Heart Face-lift

I broke down and bought a new magnifying make-up mirror. I had one. I was wielding my curling iron a few weeks ago, and I misjudged the distance, hit the mirror and broke it. I could still use it. Sure, it had spider cracks running crosswise on the mirror, but then again, so does my face. I have learned to read between the lines, and a few more did not interfere with my ability to apply the different tubes, pots, and powders with which my wonderful daughter, (a Mary Kay consultant) keeps me supplied.

Always on the lookout for a bargain, I hit one of the Big Box stores (without my 20% coupon —-I can never find them when I need them). Much to my delight, I found one that not only was on sale, but was at a 10x magnification. The mirror I was replacing only magnified 5x..

I have pretty good eyesight. In fact, at my last eye doctor appointment, the good doctor reduced my prescription lenses, as my eyesight has improved. For a woman in my mid fifties, this is surprising, albeit welcome news. As such, I did not really NEED a 10x magnification, but I always assume that more is better.

That being said, I had a backup travel mirror that was an 8x magnification. I know that I can see more when I travel, and welcomed that greater insight on a day to day basis. I had no idea how much greater a 10x magnification was.

The first thing I noticed was that at a 10x magnification, I could not see my entire face in the mirror at one time. This makes applying the foundational stage of the morning ritual (anti-aging herbs, eye rejuvenator, moisturizer, primer, foundation and finally powder) somewhat difficult. However, when it comes to tweezing those unwanted brow hairs, this magnification is magnificent. Not only can I see the stray hairs, I also see e-v-e-r-y imperfection in my skin. What is imperceptible magnified 5x looks like a boulder at 10x.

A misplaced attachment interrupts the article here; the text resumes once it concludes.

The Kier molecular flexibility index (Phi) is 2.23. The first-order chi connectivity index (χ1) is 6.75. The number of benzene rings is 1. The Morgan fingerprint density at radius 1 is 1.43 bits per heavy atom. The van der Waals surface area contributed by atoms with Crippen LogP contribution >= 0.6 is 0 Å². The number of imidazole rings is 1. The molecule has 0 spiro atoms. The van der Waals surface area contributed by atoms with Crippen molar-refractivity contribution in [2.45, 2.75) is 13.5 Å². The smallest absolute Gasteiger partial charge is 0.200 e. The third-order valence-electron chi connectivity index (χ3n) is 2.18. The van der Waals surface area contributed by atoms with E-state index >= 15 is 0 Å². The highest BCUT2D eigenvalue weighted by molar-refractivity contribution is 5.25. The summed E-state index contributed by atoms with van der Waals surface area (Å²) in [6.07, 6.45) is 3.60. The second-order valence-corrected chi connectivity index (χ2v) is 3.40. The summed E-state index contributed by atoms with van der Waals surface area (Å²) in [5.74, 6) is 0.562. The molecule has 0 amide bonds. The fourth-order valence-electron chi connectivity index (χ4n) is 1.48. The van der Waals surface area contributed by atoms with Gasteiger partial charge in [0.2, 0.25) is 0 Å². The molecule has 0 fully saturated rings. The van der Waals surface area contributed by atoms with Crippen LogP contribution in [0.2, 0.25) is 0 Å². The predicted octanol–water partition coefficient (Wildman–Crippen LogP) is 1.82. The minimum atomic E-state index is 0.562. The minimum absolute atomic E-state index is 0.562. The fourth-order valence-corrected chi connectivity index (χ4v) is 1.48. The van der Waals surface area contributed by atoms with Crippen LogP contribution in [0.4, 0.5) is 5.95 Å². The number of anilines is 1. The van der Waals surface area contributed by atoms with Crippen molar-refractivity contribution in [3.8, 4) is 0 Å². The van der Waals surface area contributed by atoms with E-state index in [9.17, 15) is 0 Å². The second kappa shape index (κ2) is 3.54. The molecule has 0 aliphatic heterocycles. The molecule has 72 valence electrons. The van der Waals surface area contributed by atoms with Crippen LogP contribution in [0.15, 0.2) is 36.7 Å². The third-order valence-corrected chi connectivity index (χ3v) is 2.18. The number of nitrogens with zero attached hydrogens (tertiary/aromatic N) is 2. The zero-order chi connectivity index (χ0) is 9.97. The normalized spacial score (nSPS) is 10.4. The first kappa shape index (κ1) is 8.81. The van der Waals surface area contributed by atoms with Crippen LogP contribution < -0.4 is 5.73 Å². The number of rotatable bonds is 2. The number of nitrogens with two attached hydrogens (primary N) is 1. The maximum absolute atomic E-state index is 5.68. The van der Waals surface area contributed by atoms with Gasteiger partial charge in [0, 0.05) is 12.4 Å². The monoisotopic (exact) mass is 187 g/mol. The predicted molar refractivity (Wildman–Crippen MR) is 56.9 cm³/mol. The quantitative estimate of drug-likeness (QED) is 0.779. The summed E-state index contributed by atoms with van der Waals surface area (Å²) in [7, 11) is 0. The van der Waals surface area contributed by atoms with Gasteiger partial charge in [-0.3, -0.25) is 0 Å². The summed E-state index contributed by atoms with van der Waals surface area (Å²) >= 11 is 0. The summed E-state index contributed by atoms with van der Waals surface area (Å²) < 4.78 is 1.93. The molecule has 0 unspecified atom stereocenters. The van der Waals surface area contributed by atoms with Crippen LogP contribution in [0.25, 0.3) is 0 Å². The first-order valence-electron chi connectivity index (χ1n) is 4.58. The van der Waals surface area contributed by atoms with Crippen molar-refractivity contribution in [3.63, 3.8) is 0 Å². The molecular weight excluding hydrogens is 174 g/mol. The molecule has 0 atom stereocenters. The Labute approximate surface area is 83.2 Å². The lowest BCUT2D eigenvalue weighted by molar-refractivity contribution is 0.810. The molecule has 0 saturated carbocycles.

As I sat there, contemplating the consequences of having such a great magnification, I was reminded of the apostles’ words in the New Testament: 2 Cor 3:18 states: But we all, with open face beholding as in a glass (mirror) the glory of the Lord, are changed into the same image from glory to glory, even as by the Spirit of the Lord. James says: For if any be a hearer of the word, and not a doer, he is like unto a man beholding his natural face in a glass (mirror): For he beholdeth himself, and goeth his way, and straightway forgetteth what manner of man he was. (James 1:23-24)

I wondered if somehow, I could get the same results (10x magnification) on my heart and motives. As we look into the mirror of God’s word, do we recognize the imperfections of our motives? Jeremiah tells us “The heart is deceitful above all things, and desperately wicked: who can know it?” It is only as we behold ‘with open face’ (not allowing pride and justification to dictate what we see) and let the glass of the Word of God illuminate our imperfections that we are changed ‘from glory to glory.’

Beholding my natural face in the cold light of morning at a 10x magnification, spurs me to do more to preserve what positive attributes I still possess. How much more should I be motivated to have a 10x magnification of my heart with the Word of God? It is my sincere desire that just as I cleanse/treat the imperfections in my visage, I allow the Holy Spirit, through the Word of God to give my heart a ‘face lift’ every morning.

How about you? Does your heart matter? The whole world sees my face; only God sees my heart. Which audience is most important?

Until next time,


  • Denise Vessels says:

    A very good post! Relevant to all, but more than that, needed by all. I think I’ll just carry my mama’s magnifying glass in my purse. I want God’s illumination in my life. Mirror, magnifying glass…guess I will have new tools to carry so I can have this revelation during the day. Good one! Thank you!

  • Jeremy Couch says:

    Although I am pretty low maintenance when it comes to looking in the mirror, I am married to someone who uses it daily. This is very thought provoking and I don’t know if I want to always look in the mirror of my soul and see what is there, but I have too. I have to see those imperfections and let the master do His work. It is, after all, my choice to let Him do His work.